Is that a dumb question? If you're a New York City teacher reading the nonsense our union often propagates, you may not know the answer. But I'll tell you--a raise is when you get more money for doing the same job. If you get 10% more compensation for working 10% longer, you did not get a raise (If you don't believe me, ask someone who just worked an extra shift at Taco Bell).
That's why I am not impressed when Randi Weingarten, UFT President, boasts of the "raises" city teachers have received over the past few years. Clearly, Ms. Weingarten does not consider our extra time or effort to be of any value. But I do. That's why I'm skeptical of stories like this one, about a new charter school that pays $125,000 for teachers. I mean, the pay sounds great. But then I see this:
In exchange for their high salaries, teachers at the new school, the Equity Project, will work a longer day and year and assume responsibilities that usually fall to other staff members, like attendance coordinators and discipline deans.
So do these teachers really make more than city teachers? Perhaps they do, if the teachers in question are at the beginning of the salary scale. Are their benefits equal to those of city teachers? Do they have a pension plan? Probably not.
They certainly sound better off than other charter teachers in the article:
Claudia Taylor, 29, applied to the Equity Project even though, she said, the thought of leaving the Harlem Village Academy, the charter school where she teaches reading, “breaks my heart.”
“I’m tired of making decisions about whether or not I can afford to go to a movie on a Friday night when I work literally 55 hours a week,” Ms. Taylor said. “It’s very frustrating. I’m feeling like I either have to leave New York City or leave teaching, because I don’t want to have a roommate at 30 years old.”
While I sympathize with Ms. Taylor, it sounds like she's working like a dog with no union protection for very little money. Will she be happier working like a dog for more money? I suppose it's better to work with no union protection for more money. But what would happen to a teacher at this school who dared to mention unionization? Would she be tossed out on her ear like Nicole Byrne Lau? Blanche DuBois may be comfortable depending on the kindness of strangers, but I'm not.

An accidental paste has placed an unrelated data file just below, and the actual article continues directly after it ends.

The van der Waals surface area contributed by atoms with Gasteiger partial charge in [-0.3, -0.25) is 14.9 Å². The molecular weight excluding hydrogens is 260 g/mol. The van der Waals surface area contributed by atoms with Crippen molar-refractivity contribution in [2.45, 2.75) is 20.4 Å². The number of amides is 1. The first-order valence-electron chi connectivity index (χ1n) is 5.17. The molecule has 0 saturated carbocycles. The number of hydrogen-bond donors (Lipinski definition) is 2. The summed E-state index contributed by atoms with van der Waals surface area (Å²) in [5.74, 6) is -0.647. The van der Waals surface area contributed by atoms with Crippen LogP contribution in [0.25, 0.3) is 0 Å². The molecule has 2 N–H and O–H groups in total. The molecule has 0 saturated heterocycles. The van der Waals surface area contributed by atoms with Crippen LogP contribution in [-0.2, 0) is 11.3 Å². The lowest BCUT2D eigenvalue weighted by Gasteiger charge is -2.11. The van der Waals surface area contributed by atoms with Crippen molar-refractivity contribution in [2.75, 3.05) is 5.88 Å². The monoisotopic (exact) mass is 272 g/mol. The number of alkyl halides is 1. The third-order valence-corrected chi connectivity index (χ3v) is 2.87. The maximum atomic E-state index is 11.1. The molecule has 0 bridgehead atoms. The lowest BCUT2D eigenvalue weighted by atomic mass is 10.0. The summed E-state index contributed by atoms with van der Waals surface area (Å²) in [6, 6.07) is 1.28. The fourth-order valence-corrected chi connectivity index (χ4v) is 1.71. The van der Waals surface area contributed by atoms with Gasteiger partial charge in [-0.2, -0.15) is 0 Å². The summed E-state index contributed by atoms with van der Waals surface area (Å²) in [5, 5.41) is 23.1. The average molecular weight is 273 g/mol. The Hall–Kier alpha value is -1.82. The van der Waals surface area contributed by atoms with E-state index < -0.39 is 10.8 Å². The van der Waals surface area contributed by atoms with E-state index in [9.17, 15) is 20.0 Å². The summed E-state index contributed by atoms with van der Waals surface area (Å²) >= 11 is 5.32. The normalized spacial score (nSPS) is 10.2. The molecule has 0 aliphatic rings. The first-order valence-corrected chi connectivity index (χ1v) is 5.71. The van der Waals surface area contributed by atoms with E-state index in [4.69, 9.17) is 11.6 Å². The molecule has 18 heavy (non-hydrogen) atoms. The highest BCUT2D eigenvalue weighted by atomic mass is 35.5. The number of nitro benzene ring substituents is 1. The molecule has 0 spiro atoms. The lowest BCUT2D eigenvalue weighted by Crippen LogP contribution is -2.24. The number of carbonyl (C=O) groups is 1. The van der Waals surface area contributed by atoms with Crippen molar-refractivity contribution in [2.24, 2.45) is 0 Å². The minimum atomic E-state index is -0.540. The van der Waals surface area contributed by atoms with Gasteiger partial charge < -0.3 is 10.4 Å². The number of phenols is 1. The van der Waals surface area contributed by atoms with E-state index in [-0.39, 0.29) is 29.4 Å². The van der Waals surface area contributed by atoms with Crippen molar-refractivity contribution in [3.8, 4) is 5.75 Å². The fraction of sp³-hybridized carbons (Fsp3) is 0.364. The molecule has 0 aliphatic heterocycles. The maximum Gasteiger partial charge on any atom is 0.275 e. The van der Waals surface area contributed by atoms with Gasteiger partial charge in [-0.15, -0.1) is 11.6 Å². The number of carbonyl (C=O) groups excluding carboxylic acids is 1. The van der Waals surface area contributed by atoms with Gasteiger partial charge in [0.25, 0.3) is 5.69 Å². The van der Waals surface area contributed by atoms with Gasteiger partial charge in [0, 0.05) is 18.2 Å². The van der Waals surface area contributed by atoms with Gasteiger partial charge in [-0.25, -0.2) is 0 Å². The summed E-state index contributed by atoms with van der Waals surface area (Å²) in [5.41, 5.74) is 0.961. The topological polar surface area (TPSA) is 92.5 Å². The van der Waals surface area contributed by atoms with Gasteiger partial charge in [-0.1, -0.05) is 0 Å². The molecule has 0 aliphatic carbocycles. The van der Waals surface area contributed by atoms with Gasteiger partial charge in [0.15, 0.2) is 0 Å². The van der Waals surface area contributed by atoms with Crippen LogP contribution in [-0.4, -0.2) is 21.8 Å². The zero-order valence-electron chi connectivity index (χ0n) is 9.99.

I have to question this, as well:
Will even the most skillful teachers be able to handle classes of 30, several students more than the city average?
I don't know what Mr. Bloomberg claims the average is, but my colleagues and I regularly teach classes of 34. Also, with the various loopholes in the contract, I regularly see teachers with classes up to 40. Music teachers regularly get classes of 50, and if you don't think this mayor shoves kids into every existing nook and cranny, you haven't been in a public school for a long, long time.
There's one part of this school's philosophy with which I'll readily agree---good teachers are element number one of good schools. I'll also agree that a class of 30 with a good teacher is superior to a class of 20 or fewer with a bad one. But here's where they lose me--an even better scenario is a class of 20 with a good teacher. That's what I see every day in the suburban school my daughter attends.
The fact is there are plenty of suburban teachers making very good money, with unions, with pensions, and with great benefits. They do a great job, too. My kid's in 6th grade, and she's yet to have a bad teacher. It doesn't take a miracle.
And it doesn't take a non-unionized charter school either. It takes good teachers, small classes, and decent facilities. I see them work every day.